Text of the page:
Seed Saving Guide: How To Save Your Seeds

Seed Saving Guide: How To Save Your Seeds

Posted by Alix Francis on 19th Oct 2018

Saving your vegetable seeds at the end of the growing season isn’t new to gardeners, gardeners have been doing this for years, not only to save on costs but to preserve last year’s plants that grow best in your garden and are well adapted to your local growing conditions.

It may sound silly having a guide to saving seeds but there is a little more to it than collecting your seeds.

Choose The Right Seeds To Save

Look for healthy, vigorous plants that produce a good crop of fruit or vegetables you love to tuck into, or flowers you love to see around the garden.

It’s worth keeping in mind that not all your plants will produce productive seeds, unfortunately the seeds which are sold in most garden centres have been created artificially by cross-pollinating.

This means it will not produce plants true to its type so these seeds from hybrids are not worth saving.

Saving seeds from vegetables, flowers and herbs is fairly easy as long as you know the plant life cycle.

This will determine when and how these seeds can be saved;

Annuals, such as basil, beans, marigolds, tomatoes and oregano, flower and produce seed within one growing season. As a result, they are ideal plants from which to harvest seed.

Biennial plants won’t produce seeds the first year, so protect them over the winter and grab their seeds at the end of the next growing season. While saving seed from biennials, such as beets, caraway, evening primrose, onion and Swiss chard, requires a little more patience, their seed will produce plants that are true to type, providing they are not allowed to cross-pollinate with similar cultivars.

Perennials come back year after year and include plants such as artichokes, chives, daisy, mint and rhubarb. While they are propagated from seed, perennial plants are usually reproduced from cuttings or division

Start With Easy Crops

If you’re new to seed saving, it’s best to start with easier crops such as peas, bean, lettuce and tomatoes. These crops are self-pollinating and require little to no isolation. You will find that you will on need a few of these plants to reliably produce seeds.

Know When Your Seeds Are Mature

Crops that produce wet fruits, the seeds aren’t always mature when the fruits are ready to eat. Aubergine, cucumbers and summer squash fruits are typically eaten when the fruit is immature and still edible. This means you will need to leave a few of the fruits to fully mature if you want to save the seeds.

Dry crops such as grains, lettuce and beans can be removed once their seeds are dry and hard.

Dry Your Seeds

If you have been gathering and saving your own seeds, it’s best to spread them onto a piece of paper or newspaper and let them air-dry for around a week. Write the seed names onto the paper so you don’t get them mixed up. Once they have been air dried, pack them into small paper packets or envelopes and label them with the plant name and other information that will be useful to you next year.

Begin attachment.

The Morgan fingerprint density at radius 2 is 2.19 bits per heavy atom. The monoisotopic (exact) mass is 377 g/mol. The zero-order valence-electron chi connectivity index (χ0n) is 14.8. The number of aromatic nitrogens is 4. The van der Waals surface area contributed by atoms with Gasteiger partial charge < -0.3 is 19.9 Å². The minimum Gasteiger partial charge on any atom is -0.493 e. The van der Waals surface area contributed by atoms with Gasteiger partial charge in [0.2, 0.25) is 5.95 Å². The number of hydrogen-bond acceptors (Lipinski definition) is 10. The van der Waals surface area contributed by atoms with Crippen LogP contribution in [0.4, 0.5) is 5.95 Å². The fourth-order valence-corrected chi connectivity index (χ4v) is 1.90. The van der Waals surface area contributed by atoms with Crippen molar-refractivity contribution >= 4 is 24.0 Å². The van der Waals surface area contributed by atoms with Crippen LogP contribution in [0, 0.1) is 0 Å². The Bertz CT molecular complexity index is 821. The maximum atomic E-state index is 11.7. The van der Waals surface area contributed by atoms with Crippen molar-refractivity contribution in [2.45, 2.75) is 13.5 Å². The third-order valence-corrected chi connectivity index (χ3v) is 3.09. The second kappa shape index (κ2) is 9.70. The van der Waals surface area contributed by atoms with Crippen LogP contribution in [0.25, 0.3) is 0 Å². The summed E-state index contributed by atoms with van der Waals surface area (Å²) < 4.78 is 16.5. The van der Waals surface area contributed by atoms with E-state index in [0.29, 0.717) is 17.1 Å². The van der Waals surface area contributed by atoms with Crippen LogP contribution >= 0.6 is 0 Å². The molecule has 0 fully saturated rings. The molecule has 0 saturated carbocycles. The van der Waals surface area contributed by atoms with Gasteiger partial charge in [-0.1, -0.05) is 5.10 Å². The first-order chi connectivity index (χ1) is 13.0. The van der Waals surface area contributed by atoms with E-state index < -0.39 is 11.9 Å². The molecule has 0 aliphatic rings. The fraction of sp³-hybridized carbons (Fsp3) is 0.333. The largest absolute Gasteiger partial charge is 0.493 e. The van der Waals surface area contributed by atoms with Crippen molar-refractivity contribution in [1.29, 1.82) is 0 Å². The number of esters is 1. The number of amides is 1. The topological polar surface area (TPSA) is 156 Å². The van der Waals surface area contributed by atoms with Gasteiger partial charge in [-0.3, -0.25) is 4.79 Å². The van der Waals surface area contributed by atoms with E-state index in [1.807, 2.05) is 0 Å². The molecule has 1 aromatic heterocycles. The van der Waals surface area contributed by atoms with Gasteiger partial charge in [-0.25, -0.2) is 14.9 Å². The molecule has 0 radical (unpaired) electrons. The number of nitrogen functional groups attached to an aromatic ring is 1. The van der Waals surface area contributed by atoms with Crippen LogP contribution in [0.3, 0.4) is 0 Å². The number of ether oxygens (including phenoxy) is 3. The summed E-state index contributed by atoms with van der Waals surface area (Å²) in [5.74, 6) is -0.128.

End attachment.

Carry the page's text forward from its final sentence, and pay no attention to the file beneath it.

Keep Seeds Somewhere Airtight

Storing your seeds somewhere that is airtight is incredibly important, you could put your seed packets inside food bags, mason jars or glass containers.

A little hack to keeping seeds dry is wrapping two heaped tablespoons of powdered milk in four layers of facial tissue then put the milk packet inside the storage container with the seed packets or you could add a packet of silica gel in with the seed. Replace these very 6 months.

Store In A Dry Cool Place

Storing your seeds in a warm, humid place will shorten a seeds shelf life. Many gardeners store their seeds in the fridge or somewhere the know that will stay cool and dry.

Throw Away Seeds Pass Their Prime

Keep each batch of seeds together and dated, most seeds remain viable for about three years so it’s best to keep an eye on the dates. You will be able to spot the seeds which still have planting potential and which seeds don’t.

Prepare Seeds For Planting

When the time and season comes around for your seeds to be planted, remove the containers from storage and keep them closed until the seeds warm to room temperature.

This is important as moisture in the air will condense on the seeds which will cause them to clump together.

Look Out For Dud Seeds

No matter how organised and careful you have been storing your seeds, some seeds are bound not to germinate when being planted. Some seed germination rates are higher than others, it’s all about trial and error.


As time passes and you become more comfortable with storing seeds, you will learn which seeds store well for you and which seeds need a little extra care.

Don’t forget to label your seeds with the type of crop, variety name and useful notes about your seed source.